A changing world
Historically, consumption of tree nuts has been dominated the ‘nut bowl tradition’ where hand shelling is practised. This has been a major marketing problem for the hard shell macadamia. However, in the last few decades world-wide dietary habits have changed with the introduction of fast foods, convenience products, clever advertising and a wider interest in exotic foods.
There was a time when chocolate coated macadamias accounted for over 85% of world consumption. In recent years, snack packs of roasted and salted macadamias have gained in popularity and now represent some 45% while cookies and other processed foods account for another 34%, leaving the usage for chocolates at a dwindling 18%.
Kernel of knowledge.
Now that all of the early problems with growing, harvesting and processing have been solved, the macadamia is well placed to expand its world market.
A major hurdle for macadamia marketeers is the lack of global awareness when compared to other nuts that have been popular for centuries. So marketing strategies tend to focus on increasing general knowledge with health promotion, cooking tips and recipes.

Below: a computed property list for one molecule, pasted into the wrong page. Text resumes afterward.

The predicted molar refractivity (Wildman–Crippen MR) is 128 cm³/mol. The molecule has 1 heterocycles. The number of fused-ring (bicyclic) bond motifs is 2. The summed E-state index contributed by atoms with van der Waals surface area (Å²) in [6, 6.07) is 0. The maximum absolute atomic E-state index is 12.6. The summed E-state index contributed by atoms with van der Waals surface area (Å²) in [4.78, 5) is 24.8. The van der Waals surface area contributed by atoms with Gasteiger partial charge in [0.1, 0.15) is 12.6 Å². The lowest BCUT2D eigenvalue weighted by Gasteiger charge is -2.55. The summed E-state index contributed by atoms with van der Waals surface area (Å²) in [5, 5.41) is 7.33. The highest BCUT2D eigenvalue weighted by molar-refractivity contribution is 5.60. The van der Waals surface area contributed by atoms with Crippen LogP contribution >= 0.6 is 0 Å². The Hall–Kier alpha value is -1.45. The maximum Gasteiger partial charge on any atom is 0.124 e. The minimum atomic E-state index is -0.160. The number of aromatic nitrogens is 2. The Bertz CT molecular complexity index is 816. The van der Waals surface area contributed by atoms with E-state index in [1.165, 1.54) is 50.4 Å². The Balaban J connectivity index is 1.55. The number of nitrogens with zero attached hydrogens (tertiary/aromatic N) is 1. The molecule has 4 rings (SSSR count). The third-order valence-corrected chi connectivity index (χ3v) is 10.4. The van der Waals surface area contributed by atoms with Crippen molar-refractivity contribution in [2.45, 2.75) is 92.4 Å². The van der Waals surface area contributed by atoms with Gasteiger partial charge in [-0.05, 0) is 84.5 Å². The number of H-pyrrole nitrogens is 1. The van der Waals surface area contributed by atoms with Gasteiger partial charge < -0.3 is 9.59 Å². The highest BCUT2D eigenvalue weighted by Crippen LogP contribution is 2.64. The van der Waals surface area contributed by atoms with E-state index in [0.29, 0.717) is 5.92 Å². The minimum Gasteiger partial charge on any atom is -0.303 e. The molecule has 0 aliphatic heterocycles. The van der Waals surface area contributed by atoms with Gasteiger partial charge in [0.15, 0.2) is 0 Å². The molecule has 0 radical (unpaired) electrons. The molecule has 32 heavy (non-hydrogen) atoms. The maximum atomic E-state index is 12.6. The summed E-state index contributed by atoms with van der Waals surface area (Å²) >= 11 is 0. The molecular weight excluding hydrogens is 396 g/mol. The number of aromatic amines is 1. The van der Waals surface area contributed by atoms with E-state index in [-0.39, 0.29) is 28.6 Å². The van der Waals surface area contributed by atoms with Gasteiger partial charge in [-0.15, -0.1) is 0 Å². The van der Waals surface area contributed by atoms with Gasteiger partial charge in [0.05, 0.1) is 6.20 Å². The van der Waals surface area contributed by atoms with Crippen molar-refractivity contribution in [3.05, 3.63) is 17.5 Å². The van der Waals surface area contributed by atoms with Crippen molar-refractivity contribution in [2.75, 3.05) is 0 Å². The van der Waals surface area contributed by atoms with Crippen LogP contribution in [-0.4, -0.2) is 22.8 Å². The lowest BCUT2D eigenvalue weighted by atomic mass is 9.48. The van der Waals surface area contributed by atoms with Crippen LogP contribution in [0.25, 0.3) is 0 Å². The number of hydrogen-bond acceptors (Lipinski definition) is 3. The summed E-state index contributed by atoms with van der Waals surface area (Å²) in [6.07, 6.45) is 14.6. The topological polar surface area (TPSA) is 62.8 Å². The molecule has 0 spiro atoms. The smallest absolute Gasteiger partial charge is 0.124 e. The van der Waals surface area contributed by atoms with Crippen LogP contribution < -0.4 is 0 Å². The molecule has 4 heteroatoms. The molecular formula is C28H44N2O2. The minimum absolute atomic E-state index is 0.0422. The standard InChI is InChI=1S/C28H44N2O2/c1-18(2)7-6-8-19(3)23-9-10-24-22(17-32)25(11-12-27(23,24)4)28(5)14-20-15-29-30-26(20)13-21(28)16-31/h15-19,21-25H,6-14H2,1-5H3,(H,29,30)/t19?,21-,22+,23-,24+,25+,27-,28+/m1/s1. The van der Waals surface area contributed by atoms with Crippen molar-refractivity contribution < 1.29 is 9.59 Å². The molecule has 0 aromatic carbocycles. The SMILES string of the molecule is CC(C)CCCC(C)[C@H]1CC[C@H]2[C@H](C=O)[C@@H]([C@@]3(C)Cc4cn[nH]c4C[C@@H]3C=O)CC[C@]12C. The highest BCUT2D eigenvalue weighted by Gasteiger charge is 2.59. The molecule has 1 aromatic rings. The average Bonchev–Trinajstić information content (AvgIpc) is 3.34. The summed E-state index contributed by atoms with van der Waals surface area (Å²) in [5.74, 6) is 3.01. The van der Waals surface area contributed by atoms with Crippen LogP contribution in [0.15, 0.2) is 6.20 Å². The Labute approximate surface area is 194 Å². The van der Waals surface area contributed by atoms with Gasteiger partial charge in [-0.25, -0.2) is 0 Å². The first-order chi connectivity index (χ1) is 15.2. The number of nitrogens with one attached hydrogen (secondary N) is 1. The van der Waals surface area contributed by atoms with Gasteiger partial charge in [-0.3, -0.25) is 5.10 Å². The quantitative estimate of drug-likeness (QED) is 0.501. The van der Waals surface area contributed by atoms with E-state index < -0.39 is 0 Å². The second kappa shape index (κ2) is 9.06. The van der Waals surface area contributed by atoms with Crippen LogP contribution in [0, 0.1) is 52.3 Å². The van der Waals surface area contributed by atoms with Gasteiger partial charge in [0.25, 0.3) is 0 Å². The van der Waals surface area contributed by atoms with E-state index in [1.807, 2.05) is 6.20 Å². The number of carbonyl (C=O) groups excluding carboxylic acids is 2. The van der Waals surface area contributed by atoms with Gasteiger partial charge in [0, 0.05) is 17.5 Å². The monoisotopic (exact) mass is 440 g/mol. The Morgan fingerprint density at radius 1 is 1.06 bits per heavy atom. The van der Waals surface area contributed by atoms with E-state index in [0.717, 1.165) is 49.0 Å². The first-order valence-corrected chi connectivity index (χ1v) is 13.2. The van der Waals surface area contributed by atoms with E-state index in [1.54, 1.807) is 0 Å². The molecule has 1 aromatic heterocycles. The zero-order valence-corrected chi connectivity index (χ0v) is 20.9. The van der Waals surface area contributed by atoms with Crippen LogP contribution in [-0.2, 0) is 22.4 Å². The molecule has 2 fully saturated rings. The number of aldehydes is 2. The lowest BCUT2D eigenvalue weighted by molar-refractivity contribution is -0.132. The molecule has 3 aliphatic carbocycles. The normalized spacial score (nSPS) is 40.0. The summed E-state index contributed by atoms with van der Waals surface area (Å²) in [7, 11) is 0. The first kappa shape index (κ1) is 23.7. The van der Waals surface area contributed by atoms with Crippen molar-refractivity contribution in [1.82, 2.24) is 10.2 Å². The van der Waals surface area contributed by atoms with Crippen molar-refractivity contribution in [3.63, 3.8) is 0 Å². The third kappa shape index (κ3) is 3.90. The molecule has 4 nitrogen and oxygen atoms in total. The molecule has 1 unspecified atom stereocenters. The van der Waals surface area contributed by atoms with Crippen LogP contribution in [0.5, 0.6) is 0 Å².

Australia and Hawaii are the world’s major producers, but macadamias are now grown in other countries including Kenya, South Africa, Malawi, Tanzania, Brazil and Central America.
Ripe for export
As overseas awareness grows, so does demand. Australia’s macadamia crop, both domestic and export, is worth over $100 million annually.
About 70% is exported as raw kernel. Australia has a reputation for premium quality nuts, a highly efficient industry, innovative scientific research and a sound industry association.